Academy Curricular Exchange
Columbia Education Center
Social Studies



TITLE:  Ethics in American Government

AUTHOR:  Riki Dewey, Willis High School, TX

GRADE LEVEL/SUBJECT:  12th honors government

OVERVIEW:  Students analyze the statement "Those who govern
in a democracy hold a 'public trust'."  This activity
provides exploration of ethical dilemmas which might face
our present government officials.

OBJECTIVES:  Students will be able to:
  1.  Explain what is meant by 'public trust'.
  2.  Explore and debate what is meant by ethics and ethical
      issues and how society might be impacted by choices
      and actions of government officials.
  3.  Analyze and evaluate hypothetical 'choices and action
      situations' via video tapes or printed literature.

RESOURCES/MATERIALS:  Annenberg/CPB Project "Ethics in
America" video series and literature packet.  TV/VCR.
Note:  Annenberg Packet can be used with literature only.
Teacher/Student groups may compose hypothetical situations.

ACTIVITIES AND PROCEDURES:
  1.  Distribute handout "Ethics in America - Public Trust,
      Private Interests"
  2.  Discuss what is meant by 'public trust' and identify
      various government officials and their major roles.
  3.  Show video - hypothetical situations on political
      lobbying and the tactics used by officials in
      elections.
  4.  Debate the ethical issues presented in each situation
      and evaluate each official's choices and actions.
  5.  Remember:  Teacher is only a moderator of the
      debates - allowing students to form opinions and
      positions independently.  A group consensus is not
      required or necessary.

TYING IT ALL TOGETHER:
  1.  Students independently evaluate a situation involving
      'mis-use of power' and prepare a 300-500 word essay.
  2.  A debate may follow completion of essays during
      subsequent class session.
  3.  This lesson is drawn upon throughout the study of
      American Government.


ETHICS IN AMERICA:  PUBLIC TRUST, PRIVATE INTERESTS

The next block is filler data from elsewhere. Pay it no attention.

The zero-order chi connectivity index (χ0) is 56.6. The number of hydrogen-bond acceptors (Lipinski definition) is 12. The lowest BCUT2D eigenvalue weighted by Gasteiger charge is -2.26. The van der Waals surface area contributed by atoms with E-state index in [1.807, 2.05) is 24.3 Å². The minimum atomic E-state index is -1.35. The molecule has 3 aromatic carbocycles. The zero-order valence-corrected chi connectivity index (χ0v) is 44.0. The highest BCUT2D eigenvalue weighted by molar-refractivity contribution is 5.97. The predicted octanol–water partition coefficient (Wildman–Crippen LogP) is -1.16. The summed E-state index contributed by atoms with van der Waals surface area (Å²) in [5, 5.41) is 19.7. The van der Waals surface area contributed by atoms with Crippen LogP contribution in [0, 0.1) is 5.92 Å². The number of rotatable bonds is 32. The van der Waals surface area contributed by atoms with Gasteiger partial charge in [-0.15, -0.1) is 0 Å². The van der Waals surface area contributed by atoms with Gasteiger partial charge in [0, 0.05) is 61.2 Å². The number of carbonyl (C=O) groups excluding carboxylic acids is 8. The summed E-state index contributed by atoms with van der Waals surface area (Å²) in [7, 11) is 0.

"Trust everybody, but cut the cards," wrote Finley
Peter Dunne, and whether we want to or not, we find
ourselves doing just that.  Believing in the integrity,
ability, or character of another is easier said than done.
In a democracy, however, trust must exist between the people
and their elected officials.  On this episode of "Ethics in
America," the panel discusses the obligations of officials
to uphold the public trust, especially in those critical
moments when their own interests might conflict with the
best interests of the people.

TRUST IN GOVERNMENT
  "How much of the time do you trust the government in
Washington to do what is right: just about always, most of
the time, or only some of the time?"  This was a question
asked by the Post/ABC News polling organization in seven
different surveys during 1985 - 1987.  The proportion of
respondents expressing trust in government most or all of
the time ranged between 38 and 45 percent; those saying they
trusted the government only some of the time, or never,
ranged from 56 to 62 percent.  How would you answer this
question?  What particular events have influenced your trust
in government?

THE FABRIC OF TRUST
  On the program. Jeane Kirkpatrick, former U.S.
Representative of the United Nations, states:  "It's very
important to restore the fabric of trust in our society.
It's been torn really almost to pieces."  Playing the role
of the President in the hypothetical case study, she insists
upon setting an example by trusting her Chief of Staff, who
has denied a charge that he has used drugs.  What do you
think are the best routes to restoring trust in our society?

PERSONAL TRUSTWORTHINESS
  Most people have a good idea about the kind of people they
feel they can trust.  How do you distinguish between
individuals you can trust and those you can't?  Do you
consider yourself a trustworthy person?  Can you be counted
on to do what you say you will do?  How does your trust in
God influence the way you treat others?

TABLE TALK
  In a scene in the film "A Man for All Seasons," Sir Thomas
More explains to his daughter why he cannot take an oath in
which he does not believe:

     "When a make makes a promise, he puts himself into his
     own hands like water.  And if he opens his fingers to
     let it out, he need not hope to find himself again."

During your meals this week with family or friends, talk
about the promises you make to each other and to yourselves.
Consider the subtle ways in which we often let our promises
slip through our fingers.  Which oaths would you never
break?


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